A slightly belated happy new year to everyone reading this! I’ve returned safe and sound from my research expedition to the Isle of May over the winter, and I’ve more or less re-adjusted to ‘civilisation’ after two months of living on a little island off the Scottish coast with a bunch of seals (read more about our adventures and the research we do here). I had a fantastic time once again, it is my eighth season living and working on a seal colony and it honestly never gets old. I am working on processing all the photos from the trip, but there were plenty of reasons to take a ridiculous number of photos while I was there so it’s taking some time! My next update will hopefully include a detailed account of some of the seals, birds and behaviours I encountered while in the field along with all the best photos from the trip.
In the meantime:
I’ve posted some of my photos from the last few weeks here on the mainland, including frosty mornings with garden birds and seals and seabirds from a day survey back out to the Isle of May in January (link).
I’ve finally finished a long overdue review of Edinburgh Zoo, my ‘local’ zoo and a particular favourite of mine (link).
I’ve also completed the overhaul of the website’s structure and appearance, so things are running much smoother and hopefully everything is a lot easier to find now. If you do find any broken links, missing images or typos then do let me know.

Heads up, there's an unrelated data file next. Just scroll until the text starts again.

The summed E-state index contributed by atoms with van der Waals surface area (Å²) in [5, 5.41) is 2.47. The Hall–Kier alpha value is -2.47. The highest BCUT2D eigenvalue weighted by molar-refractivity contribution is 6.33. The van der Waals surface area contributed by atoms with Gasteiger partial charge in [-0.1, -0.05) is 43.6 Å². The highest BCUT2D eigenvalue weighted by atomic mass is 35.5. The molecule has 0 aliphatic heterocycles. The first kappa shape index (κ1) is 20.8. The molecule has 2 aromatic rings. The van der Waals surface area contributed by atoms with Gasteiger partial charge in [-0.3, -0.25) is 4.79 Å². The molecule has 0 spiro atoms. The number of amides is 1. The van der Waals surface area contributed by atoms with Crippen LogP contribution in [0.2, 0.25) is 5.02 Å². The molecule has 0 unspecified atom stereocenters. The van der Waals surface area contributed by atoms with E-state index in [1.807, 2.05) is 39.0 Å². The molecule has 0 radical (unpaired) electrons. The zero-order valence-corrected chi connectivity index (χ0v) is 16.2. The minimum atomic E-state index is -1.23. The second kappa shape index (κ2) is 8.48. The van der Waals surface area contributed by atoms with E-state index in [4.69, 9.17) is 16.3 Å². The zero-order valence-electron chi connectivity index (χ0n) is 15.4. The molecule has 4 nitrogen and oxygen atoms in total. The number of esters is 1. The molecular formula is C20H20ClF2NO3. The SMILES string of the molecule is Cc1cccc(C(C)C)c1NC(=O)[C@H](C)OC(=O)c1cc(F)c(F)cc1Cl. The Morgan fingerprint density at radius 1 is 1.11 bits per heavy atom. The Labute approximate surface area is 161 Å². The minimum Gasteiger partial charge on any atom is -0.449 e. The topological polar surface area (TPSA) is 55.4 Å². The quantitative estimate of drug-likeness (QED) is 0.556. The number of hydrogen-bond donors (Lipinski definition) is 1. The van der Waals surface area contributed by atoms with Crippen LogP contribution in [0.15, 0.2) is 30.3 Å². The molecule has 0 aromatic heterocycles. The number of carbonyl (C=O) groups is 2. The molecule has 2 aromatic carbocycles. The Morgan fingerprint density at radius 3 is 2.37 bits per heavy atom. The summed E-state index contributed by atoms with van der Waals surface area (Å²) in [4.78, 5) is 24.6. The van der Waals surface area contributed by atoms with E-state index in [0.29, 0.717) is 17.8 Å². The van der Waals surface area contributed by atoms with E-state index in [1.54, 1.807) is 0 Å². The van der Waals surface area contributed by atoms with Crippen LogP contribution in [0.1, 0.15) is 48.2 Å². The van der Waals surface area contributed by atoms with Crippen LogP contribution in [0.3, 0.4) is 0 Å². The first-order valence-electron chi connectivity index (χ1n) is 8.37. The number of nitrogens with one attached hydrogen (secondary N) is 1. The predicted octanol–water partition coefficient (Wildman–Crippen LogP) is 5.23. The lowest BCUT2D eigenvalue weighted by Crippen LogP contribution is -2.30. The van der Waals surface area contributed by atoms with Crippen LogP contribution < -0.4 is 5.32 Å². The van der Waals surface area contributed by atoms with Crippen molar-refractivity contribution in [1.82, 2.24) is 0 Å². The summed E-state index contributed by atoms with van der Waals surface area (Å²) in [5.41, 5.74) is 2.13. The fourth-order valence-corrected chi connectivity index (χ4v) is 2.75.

In the coming months I also plan to write about my experiences with the Icelandic whale watching companies I was out with last year to see wild Orcas and I’ll be visiting Twycross Zoo soon, so there will be plenty of reviews and photos coming online along with all the seal related material I’ll be posting. I’ll keep putting notifications of updates to the site on my twitter feed (@KJRScience) so if you want to know when new things are online you can follow me there.
October means it’s time for me to head out to the Isle of May, an incredible island off the coast of Fife (Scotland) which is home to thousands of breeding seabirds and seals every year. The puffins may have gone but the seals are just starting to arrive and I’ll be here for the next eight weeks to study them as part of my job at the Sea Mammal Research Unit (for updates on the science happening on the island, check out out science blog here).
The colony is still growing at this time of year, and we have lots of pregnant female grey seals waiting to give birth on the shores of the island. The number of mother – pup pairs is growing daily, and we are out every day looking to identify study individuals from the seals that are on the island who have tags in their flippers to aid in picking them out among the crowds. Soon the seals will be everywhere on the island, especially as the pups wean from their mothers and start to explore the interior of the island, they even come up to check out the old lighthouse keeper’s house we stay in!
In other news, the website has been updated with a review for Cotswold Wildlife Park in Oxfordshire here and I’ve uploaded a load of new pictures from my trip to Edinburgh zoo last weekend in the ‘Latest Photos’ section. Finally, I’ve given into peer pressure and joing twitter (@KJRScience if you would like to find me there), I’m still learning the ropes but everyone keeps telling me how wonderful it is so hopefully I’ll take to it!